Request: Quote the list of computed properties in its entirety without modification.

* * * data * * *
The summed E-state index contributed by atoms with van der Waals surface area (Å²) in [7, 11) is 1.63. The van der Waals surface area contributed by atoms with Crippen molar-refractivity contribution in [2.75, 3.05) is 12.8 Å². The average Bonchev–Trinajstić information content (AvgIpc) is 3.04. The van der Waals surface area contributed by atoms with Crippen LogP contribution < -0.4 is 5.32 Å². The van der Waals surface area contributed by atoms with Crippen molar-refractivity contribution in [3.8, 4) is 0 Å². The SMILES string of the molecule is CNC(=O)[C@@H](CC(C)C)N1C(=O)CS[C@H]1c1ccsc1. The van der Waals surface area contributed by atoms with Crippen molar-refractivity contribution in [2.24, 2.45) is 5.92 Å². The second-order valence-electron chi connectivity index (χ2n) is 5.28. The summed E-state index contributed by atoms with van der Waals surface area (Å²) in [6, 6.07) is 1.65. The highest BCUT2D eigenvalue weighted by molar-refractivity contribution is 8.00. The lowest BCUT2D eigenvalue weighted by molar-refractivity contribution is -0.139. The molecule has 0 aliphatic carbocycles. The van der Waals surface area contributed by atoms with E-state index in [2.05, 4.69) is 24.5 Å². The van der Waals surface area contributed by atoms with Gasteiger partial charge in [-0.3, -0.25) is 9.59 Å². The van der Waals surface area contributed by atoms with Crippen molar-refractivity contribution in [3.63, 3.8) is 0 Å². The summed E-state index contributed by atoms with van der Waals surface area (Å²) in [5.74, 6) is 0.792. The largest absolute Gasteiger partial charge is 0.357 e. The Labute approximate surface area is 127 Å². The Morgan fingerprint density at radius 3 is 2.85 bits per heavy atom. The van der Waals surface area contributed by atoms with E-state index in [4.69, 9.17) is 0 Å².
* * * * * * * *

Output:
The summed E-state index contributed by atoms with van der Waals surface area (Å²) in [7, 11) is 1.63. The van der Waals surface area contributed by atoms with Crippen molar-refractivity contribution in [2.75, 3.05) is 12.8 Å². The average Bonchev–Trinajstić information content (AvgIpc) is 3.04. The van der Waals surface area contributed by atoms with Crippen LogP contribution < -0.4 is 5.32 Å². The van der Waals surface area contributed by atoms with Crippen molar-refractivity contribution in [3.8, 4) is 0 Å². The SMILES string of the molecule is CNC(=O)[C@@H](CC(C)C)N1C(=O)CS[C@H]1c1ccsc1. The van der Waals surface area contributed by atoms with Crippen molar-refractivity contribution in [2.24, 2.45) is 5.92 Å². The second-order valence-electron chi connectivity index (χ2n) is 5.28. The summed E-state index contributed by atoms with van der Waals surface area (Å²) in [6, 6.07) is 1.65. The highest BCUT2D eigenvalue weighted by molar-refractivity contribution is 8.00. The lowest BCUT2D eigenvalue weighted by molar-refractivity contribution is -0.139. The molecule has 0 aliphatic carbocycles. The van der Waals surface area contributed by atoms with E-state index in [2.05, 4.69) is 24.5 Å². The van der Waals surface area contributed by atoms with Gasteiger partial charge in [-0.3, -0.25) is 9.59 Å². The van der Waals surface area contributed by atoms with Crippen molar-refractivity contribution in [3.63, 3.8) is 0 Å². The summed E-state index contributed by atoms with van der Waals surface area (Å²) in [5.74, 6) is 0.792. The largest absolute Gasteiger partial charge is 0.357 e. The Labute approximate surface area is 127 Å². The Morgan fingerprint density at radius 3 is 2.85 bits per heavy atom. The van der Waals surface area contributed by atoms with E-state index in [4.69, 9.17) is 0 Å².